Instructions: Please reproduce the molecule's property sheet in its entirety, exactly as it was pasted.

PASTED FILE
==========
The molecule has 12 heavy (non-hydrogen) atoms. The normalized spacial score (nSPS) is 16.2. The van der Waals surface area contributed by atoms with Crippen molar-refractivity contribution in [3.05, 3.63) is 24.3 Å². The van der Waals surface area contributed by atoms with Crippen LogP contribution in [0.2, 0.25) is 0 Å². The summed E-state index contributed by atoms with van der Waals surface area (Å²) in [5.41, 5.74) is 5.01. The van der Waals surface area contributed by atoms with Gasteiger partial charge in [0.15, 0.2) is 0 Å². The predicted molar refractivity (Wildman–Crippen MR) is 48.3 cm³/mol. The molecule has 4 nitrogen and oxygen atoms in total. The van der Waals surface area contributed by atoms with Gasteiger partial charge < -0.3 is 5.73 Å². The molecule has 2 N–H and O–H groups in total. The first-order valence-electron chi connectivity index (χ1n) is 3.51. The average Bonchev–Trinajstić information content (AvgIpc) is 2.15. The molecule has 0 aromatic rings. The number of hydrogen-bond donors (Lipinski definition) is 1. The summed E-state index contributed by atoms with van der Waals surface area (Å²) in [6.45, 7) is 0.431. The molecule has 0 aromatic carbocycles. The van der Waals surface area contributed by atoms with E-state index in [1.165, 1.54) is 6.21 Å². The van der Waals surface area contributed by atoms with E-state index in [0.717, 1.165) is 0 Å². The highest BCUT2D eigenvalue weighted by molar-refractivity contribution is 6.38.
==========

The molecule has 12 heavy (non-hydrogen) atoms. The normalized spacial score (nSPS) is 16.2. The van der Waals surface area contributed by atoms with Crippen molar-refractivity contribution in [3.05, 3.63) is 24.3 Å². The van der Waals surface area contributed by atoms with Crippen LogP contribution in [0.2, 0.25) is 0 Å². The summed E-state index contributed by atoms with van der Waals surface area (Å²) in [5.41, 5.74) is 5.01. The van der Waals surface area contributed by atoms with Gasteiger partial charge in [0.15, 0.2) is 0 Å². The predicted molar refractivity (Wildman–Crippen MR) is 48.3 cm³/mol. The molecule has 4 nitrogen and oxygen atoms in total. The van der Waals surface area contributed by atoms with Gasteiger partial charge < -0.3 is 5.73 Å². The molecule has 2 N–H and O–H groups in total. The first-order valence-electron chi connectivity index (χ1n) is 3.51. The average Bonchev–Trinajstić information content (AvgIpc) is 2.15. The molecule has 0 aromatic rings. The number of hydrogen-bond donors (Lipinski definition) is 1. The summed E-state index contributed by atoms with van der Waals surface area (Å²) in [6.45, 7) is 0.431. The molecule has 0 aromatic carbocycles. The van der Waals surface area contributed by atoms with E-state index in [1.165, 1.54) is 6.21 Å². The van der Waals surface area contributed by atoms with E-state index in [0.717, 1.165) is 0 Å². The highest BCUT2D eigenvalue weighted by molar-refractivity contribution is 6.38.